What you might like about it:

  • The Młodzi w Łodzi (Young People in Łódź) programme offers many advantages to students, including scholarships, language classes and paid internships.
  • Its unique, working-class history – Łódź has been nicknamed “the Manchester of Poland”.
  • It’s size – it’s easy to get around while still diverse and having plenty to offer.

What you might not like about it:

  • It might be a bit harder to get around without the knowledge of Polish, compared to bigger/more touristy cities.
  • The public transport might be a bit more challenging.

…and others!

The cities described above are just a fraction of what Poland has to offer. Be sure to check out schools in other cities as well, such as Katowice, Toruń, Olsztyn, Szczecin, Białystok and many more. Each of them is unique and offers not only academic opportunities but also plenty of cultural, social and professional opportunities. We are sure that you will find a city that is perfect for you!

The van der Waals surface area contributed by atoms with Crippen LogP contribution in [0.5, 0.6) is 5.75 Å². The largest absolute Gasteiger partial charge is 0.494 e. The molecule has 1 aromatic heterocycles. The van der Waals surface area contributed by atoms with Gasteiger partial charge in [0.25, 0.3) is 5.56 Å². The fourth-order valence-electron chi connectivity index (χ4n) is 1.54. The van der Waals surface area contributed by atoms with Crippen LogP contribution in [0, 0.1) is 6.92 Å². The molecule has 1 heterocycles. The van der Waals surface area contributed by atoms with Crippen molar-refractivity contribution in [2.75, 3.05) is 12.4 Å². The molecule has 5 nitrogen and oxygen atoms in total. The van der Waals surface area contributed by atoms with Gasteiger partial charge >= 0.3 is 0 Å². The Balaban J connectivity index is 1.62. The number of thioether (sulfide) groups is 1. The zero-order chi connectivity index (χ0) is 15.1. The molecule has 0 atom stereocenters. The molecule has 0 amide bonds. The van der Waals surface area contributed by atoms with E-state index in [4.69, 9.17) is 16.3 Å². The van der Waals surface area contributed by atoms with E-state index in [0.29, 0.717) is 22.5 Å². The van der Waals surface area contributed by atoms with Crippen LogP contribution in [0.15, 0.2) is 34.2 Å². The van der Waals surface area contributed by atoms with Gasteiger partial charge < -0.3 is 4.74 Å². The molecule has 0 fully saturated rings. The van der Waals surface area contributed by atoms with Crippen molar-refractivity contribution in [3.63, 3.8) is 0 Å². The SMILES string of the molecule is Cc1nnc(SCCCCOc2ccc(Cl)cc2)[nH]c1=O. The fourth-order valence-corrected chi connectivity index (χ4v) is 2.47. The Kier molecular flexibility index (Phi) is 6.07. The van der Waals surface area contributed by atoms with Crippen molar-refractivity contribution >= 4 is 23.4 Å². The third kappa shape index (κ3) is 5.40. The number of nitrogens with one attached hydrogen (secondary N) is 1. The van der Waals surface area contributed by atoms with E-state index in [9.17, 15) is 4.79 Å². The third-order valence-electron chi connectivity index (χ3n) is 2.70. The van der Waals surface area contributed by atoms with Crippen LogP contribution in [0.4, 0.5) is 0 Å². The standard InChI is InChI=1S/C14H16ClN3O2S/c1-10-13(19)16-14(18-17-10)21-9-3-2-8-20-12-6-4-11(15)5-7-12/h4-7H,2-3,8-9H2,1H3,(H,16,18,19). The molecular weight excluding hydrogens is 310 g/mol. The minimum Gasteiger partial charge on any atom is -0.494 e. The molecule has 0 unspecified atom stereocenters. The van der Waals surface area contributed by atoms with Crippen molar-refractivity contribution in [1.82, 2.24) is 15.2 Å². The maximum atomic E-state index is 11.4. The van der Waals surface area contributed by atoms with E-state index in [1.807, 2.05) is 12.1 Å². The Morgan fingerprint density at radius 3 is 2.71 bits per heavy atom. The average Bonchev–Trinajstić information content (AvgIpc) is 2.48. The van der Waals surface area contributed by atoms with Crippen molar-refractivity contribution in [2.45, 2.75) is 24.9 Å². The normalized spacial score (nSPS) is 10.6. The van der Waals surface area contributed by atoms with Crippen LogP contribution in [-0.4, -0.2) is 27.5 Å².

Looking for more?

If you are set on studying in Poland and would like to learn more before you arrive, we’ve got you covered! Check our our articles describing the higher education system in Poland, tips on how to learn Polish and some basic info on Polish culture.

Last but not least, on our website you will find information on scholarships for foreigners in Poland. We have compiled information on student scholarships as well as scholarships for doctoral students and researchers. If you are from Ukraine, our article Direction: Poland (available in English and Ukrainian), by Danylo Solovei, will provide you with basic information on studying in Poland. Moreover, on the official website Study in Poland you’ll find other general information on studying in Poland.

Thank you to our readers – Kamila, Nicholas, Jowita, Weronika, Aleksandra – who shared their experiences on studying in Poland! If you’d like to share your thoughts on your city, don’t hesitate to contact us – we’d love to add your opinion to this article.